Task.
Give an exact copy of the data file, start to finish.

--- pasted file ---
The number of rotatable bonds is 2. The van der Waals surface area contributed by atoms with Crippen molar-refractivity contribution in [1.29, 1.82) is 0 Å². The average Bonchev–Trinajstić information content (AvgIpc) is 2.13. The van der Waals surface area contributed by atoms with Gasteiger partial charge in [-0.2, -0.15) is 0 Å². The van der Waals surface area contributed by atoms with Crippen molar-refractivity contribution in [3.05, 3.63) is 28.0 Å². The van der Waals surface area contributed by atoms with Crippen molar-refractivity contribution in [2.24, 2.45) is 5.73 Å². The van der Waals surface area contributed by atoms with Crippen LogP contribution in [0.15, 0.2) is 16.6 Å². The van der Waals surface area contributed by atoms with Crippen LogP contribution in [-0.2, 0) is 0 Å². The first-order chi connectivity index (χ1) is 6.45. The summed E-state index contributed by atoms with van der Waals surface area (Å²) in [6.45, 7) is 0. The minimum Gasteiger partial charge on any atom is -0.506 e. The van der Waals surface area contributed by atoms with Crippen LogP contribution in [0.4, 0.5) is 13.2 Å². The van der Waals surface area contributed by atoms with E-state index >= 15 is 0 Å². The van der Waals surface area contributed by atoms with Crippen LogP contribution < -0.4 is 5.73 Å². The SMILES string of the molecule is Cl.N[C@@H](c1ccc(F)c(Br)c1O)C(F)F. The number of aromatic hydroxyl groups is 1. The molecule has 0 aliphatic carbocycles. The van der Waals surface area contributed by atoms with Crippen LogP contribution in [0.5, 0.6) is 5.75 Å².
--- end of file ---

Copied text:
The number of rotatable bonds is 2. The van der Waals surface area contributed by atoms with Crippen molar-refractivity contribution in [1.29, 1.82) is 0 Å². The average Bonchev–Trinajstić information content (AvgIpc) is 2.13. The van der Waals surface area contributed by atoms with Gasteiger partial charge in [-0.2, -0.15) is 0 Å². The van der Waals surface area contributed by atoms with Crippen molar-refractivity contribution in [3.05, 3.63) is 28.0 Å². The van der Waals surface area contributed by atoms with Crippen molar-refractivity contribution in [2.24, 2.45) is 5.73 Å². The van der Waals surface area contributed by atoms with Crippen LogP contribution in [0.15, 0.2) is 16.6 Å². The van der Waals surface area contributed by atoms with Crippen LogP contribution in [-0.2, 0) is 0 Å². The first-order chi connectivity index (χ1) is 6.45. The summed E-state index contributed by atoms with van der Waals surface area (Å²) in [6.45, 7) is 0. The minimum Gasteiger partial charge on any atom is -0.506 e. The van der Waals surface area contributed by atoms with Crippen LogP contribution in [0.4, 0.5) is 13.2 Å². The van der Waals surface area contributed by atoms with E-state index >= 15 is 0 Å². The van der Waals surface area contributed by atoms with Crippen LogP contribution < -0.4 is 5.73 Å². The SMILES string of the molecule is Cl.N[C@@H](c1ccc(F)c(Br)c1O)C(F)F. The number of aromatic hydroxyl groups is 1. The molecule has 0 aliphatic carbocycles. The van der Waals surface area contributed by atoms with Crippen LogP contribution in [0.5, 0.6) is 5.75 Å².